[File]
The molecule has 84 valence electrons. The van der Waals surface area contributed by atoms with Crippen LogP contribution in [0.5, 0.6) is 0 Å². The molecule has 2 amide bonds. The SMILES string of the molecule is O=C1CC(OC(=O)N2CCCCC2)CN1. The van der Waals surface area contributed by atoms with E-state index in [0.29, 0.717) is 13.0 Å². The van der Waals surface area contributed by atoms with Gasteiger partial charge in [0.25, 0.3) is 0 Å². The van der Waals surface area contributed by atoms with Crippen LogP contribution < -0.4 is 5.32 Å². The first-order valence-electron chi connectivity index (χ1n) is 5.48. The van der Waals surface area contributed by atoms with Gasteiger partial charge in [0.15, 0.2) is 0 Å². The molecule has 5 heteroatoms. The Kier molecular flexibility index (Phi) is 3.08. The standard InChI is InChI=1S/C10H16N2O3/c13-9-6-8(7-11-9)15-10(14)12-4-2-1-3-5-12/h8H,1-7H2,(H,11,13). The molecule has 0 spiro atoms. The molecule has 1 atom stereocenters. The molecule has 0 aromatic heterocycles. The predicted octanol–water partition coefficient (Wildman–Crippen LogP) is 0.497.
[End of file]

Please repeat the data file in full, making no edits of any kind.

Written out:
The molecule has 84 valence electrons. The van der Waals surface area contributed by atoms with Crippen LogP contribution in [0.5, 0.6) is 0 Å². The molecule has 2 amide bonds. The SMILES string of the molecule is O=C1CC(OC(=O)N2CCCCC2)CN1. The van der Waals surface area contributed by atoms with E-state index in [0.29, 0.717) is 13.0 Å². The van der Waals surface area contributed by atoms with Gasteiger partial charge in [0.25, 0.3) is 0 Å². The van der Waals surface area contributed by atoms with Crippen LogP contribution < -0.4 is 5.32 Å². The first-order valence-electron chi connectivity index (χ1n) is 5.48. The van der Waals surface area contributed by atoms with Gasteiger partial charge in [0.15, 0.2) is 0 Å². The molecule has 5 heteroatoms. The Kier molecular flexibility index (Phi) is 3.08. The standard InChI is InChI=1S/C10H16N2O3/c13-9-6-8(7-11-9)15-10(14)12-4-2-1-3-5-12/h8H,1-7H2,(H,11,13). The molecule has 0 spiro atoms. The molecule has 1 atom stereocenters. The molecule has 0 aromatic heterocycles. The predicted octanol–water partition coefficient (Wildman–Crippen LogP) is 0.497.